Just about everyone has heard about the need to have a great Kickstarter campaign video. It's all very well to know what you need to put in your video, as we outlined in our article How Successful Kickstarter Campaign Videos Are Made.

But if you don't have a masters degree in film production (heck, even if, like me, you do), and you don't have large amounts of cash lying around, then how do you go about actually making that video without breaking the bank?

Fortunately, there are loads of excellent cheap or free resources online that can help you put together a video that looks a million dollars for next to nothing.

We've actually used these same tools in previous marketing jobs to create a radio spot for clients that was actually aired, and cost only $26 to make (and it could have been done for as little as $6 if it didn't need 5 different voice over artists).

So let's take a look at the tools you can use to create a powerful campaign video for the same, or even less:



Mailchimp - Nothing beats getting a persons email for turning them into a backer later. These days spam filters are better than ever so people are looking at their emails, while at the same time, platforms like Facebook are making it harder and harder to have your posts seen without paying for the privledge. According to Facebook themselves only 16% of your followers will ever even see any given post you put out. Beating 16% open rates on email  (for free) is easy. So who to use?

What if you could have the industry's leading interface, and didn't have to pay a cent for up to 3,000 people on your mailing list? That's MailChimp. Others will try to charge you $40-$50 per month, even if you don't have many people. Even when you do get larger Mailchimp simply can't be beat for ease of use. There's more than a reason (or two) we use them here on Crowdfunding Dojo. (Oh and yes, those are affiliate links, although they don't actually make us money, and we wouldn't recommend them if we didn't use them ourselves).


Campaign Music Resources: – At the time of writing this, has over 350,000 music tracks, Creative Commons licensed in just about every genre you could imagine and then some. There's a couple of tricks to using Jamendo, legitimately and legally though.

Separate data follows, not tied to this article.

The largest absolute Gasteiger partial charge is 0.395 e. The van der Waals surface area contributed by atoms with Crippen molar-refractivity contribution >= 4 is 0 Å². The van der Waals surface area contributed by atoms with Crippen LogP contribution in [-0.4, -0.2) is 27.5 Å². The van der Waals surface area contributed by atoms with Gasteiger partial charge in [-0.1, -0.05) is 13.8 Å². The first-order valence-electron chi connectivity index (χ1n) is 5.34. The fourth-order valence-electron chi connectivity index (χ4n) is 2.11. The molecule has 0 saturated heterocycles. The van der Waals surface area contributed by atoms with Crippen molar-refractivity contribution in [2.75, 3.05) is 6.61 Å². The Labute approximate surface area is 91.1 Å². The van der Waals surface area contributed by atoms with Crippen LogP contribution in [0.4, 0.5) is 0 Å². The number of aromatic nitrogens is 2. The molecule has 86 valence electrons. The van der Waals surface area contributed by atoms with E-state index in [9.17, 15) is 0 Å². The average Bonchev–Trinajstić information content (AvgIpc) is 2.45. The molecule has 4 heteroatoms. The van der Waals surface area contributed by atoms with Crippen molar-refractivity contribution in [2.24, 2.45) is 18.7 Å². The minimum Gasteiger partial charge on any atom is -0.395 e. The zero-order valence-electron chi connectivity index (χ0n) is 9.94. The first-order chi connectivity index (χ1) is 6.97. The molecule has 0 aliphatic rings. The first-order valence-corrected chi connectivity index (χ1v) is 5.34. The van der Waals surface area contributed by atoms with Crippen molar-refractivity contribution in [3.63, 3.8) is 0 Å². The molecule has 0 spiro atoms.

Firstly, you'll notice that Jamendo is plastered everywhere with buttons and links offering to license the music for you to use commercially. Here's the secret. Other than music under the “Non Commercial” (NC) Creative Commons licenses, all the other creative commons music can be used commercially for free.

That's right, despite all their banners, you don't need to pay Jamendo a cent, unless you want to license something under a non commercial license. Now, you'll also need to avoid “No Derivative” (ND) licenses and be aware that if you use a “Share Alike” license that others can legally reuse your video for their own projects.

Ideally you want either a CC-BY or CC-Zero license. CC-BY you just need to credit the artist somewhere in your video, CC-Zero you don't need to do anything. There are still many thousands of tracks available under both licenses, available for download, free, instantly. There are still nearly 20,000 tracks under CC-BY alone, which you can find at this link:

Nearly 20,000 Free Music Tracks for Commercial Projects

Other similar but smaller sites, that also use the same Creative Commons licenses:

  • The Free Music Archive – Contains a wide variety of Creative Commons Music, with a notable collection of classical music.

  • CC-Mixter – Largely a community of electronic music focusing on remixing. Musch smaller, but often with a polished level of high production values.